Thursday, May 13, 2010

All good things come to an end

This road has come to an end. This Saturday I graduate. I’ve been working the past 4 years on a MA in Discipling Ministries from Huntington University. It's been a long road (thank you Trina for being patient and editing practically all of my papers). This particular program and grad school have been exceptionally helpful over the years. The friends and experiences have been priceless. I actually found out about this program while at a Youth Specialties conference (exhibit halls). I thought it was really unique in its focus. It caught my attention.

As I prepare to graduate here are some things I’ve come to learn while in this program:

- How to teach in a way that engages the student and challenges the learner. Before beginning this journey I looked at teaching as dumping as much information as possible on someone (maybe they would get something?). This is primarily what our public schools do and it works to a certain degree. However, it leaves a lot of people out and misses true potential in a lot of individuals. Think about Jesus. He taught in a way that challenged and engaged His listeners. He let them practice what He was teaching and see if it was actually true (that’s a great idea!). He didn’t stand idly by when His students were spewing wrong thoughts or doing wrong things but found opportunity to teach them about God and man. I could easily go off on a 20-page tangent here, I won’t.

- Discovering the “big idea” of a passage of scripture can help you teach it better. What is the “big idea”? It’s the particular truth of a particular book, passage, and/or verse of God’s Word that the Spirit give you that makes you think, “This is what God is trying to teach here! This is what this passage is all about!” Once you find the “big idea” your job is to create a learning experience that leads your students to discovering “it” for themselves. A very engaging way of teaching (even preaching). The downside? It takes a lot of study time and prayer time to discover “big idea”, but it is well worth it in the end. I consider this a downside in part because of all the demands on pastors that don’t allow them time to really study and pray over a passage.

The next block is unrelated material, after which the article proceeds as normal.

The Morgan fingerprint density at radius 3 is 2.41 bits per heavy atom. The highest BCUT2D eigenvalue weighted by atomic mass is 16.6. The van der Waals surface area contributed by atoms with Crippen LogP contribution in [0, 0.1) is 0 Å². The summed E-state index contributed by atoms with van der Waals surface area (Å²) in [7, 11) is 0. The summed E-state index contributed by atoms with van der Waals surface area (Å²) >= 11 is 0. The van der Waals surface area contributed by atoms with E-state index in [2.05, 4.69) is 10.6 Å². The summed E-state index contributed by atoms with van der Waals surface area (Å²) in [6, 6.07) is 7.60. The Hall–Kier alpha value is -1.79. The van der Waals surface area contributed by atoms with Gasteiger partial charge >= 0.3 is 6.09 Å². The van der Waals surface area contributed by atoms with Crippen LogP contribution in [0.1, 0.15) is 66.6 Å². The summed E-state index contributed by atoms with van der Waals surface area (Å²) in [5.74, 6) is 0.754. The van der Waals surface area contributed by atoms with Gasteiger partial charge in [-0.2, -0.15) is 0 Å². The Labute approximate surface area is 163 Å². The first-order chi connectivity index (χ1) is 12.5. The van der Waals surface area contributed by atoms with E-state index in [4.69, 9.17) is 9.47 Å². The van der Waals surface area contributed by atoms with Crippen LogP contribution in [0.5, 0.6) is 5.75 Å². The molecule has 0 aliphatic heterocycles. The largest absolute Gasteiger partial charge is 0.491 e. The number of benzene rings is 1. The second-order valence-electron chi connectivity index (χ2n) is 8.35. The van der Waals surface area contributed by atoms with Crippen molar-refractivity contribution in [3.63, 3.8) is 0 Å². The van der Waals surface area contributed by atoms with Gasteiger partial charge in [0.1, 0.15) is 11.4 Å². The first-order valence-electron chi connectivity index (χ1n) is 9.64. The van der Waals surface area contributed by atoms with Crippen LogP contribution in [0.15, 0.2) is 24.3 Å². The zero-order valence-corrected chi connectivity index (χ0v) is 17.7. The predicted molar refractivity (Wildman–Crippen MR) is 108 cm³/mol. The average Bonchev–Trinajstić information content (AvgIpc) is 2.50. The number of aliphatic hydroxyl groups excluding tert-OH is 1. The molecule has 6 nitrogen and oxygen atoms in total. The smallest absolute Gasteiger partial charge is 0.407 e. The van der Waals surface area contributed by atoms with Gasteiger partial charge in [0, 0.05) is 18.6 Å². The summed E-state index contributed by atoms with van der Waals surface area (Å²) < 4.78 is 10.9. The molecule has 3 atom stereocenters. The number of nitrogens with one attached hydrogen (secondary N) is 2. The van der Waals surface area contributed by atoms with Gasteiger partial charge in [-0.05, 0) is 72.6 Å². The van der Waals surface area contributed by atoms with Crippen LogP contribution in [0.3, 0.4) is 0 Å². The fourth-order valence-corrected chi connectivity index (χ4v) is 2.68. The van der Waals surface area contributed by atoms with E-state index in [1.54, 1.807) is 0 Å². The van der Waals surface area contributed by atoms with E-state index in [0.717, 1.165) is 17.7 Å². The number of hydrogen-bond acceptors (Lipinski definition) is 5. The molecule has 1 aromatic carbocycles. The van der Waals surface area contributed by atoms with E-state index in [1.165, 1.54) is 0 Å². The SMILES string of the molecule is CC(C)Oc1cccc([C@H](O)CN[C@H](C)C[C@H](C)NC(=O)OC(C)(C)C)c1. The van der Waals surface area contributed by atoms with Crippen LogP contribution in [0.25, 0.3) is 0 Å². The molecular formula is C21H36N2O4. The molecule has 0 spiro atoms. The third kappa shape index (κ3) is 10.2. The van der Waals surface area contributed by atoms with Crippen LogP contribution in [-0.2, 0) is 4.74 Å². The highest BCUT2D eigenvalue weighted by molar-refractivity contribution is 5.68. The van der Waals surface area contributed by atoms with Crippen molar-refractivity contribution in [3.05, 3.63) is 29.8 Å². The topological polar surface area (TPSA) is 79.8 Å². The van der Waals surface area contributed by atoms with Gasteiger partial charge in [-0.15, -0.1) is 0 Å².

- People learn differently. There are different ways to teach that if used properly can reach more people. Some people benefit most from just reading something, others hearing it sung, still others by drawing a picture of it, and some by being challenged to teach it themselves.

- Spiritual formation and the discipleship process involve God the Spirit, us, others, and work. God’s Spirit is there ready to work a change in us, but there has to be intention on our part. We have to do something. I'm not saying we are saved by our works, that's by grace through faith. I'm talking about what happens afterwards. We get the privilege of working with God in shaping and molding our character. How exciting is that? It also takes community. We join a community when we become Christian. We become a part of the Body of Christ known as the church. Each part has a role and function. Have you found yours?

Well, I stop here for now. There’s more I learned, but I’m still processing it.

3 comments:

Mr. Guthrie said...

Congratulations on finishing your degree.

Tim Sheets said...

Thanks!

T <><

camcorbet said...

congrats dude! i am actually starting an ma in pastoral ministry at nnu in the fall.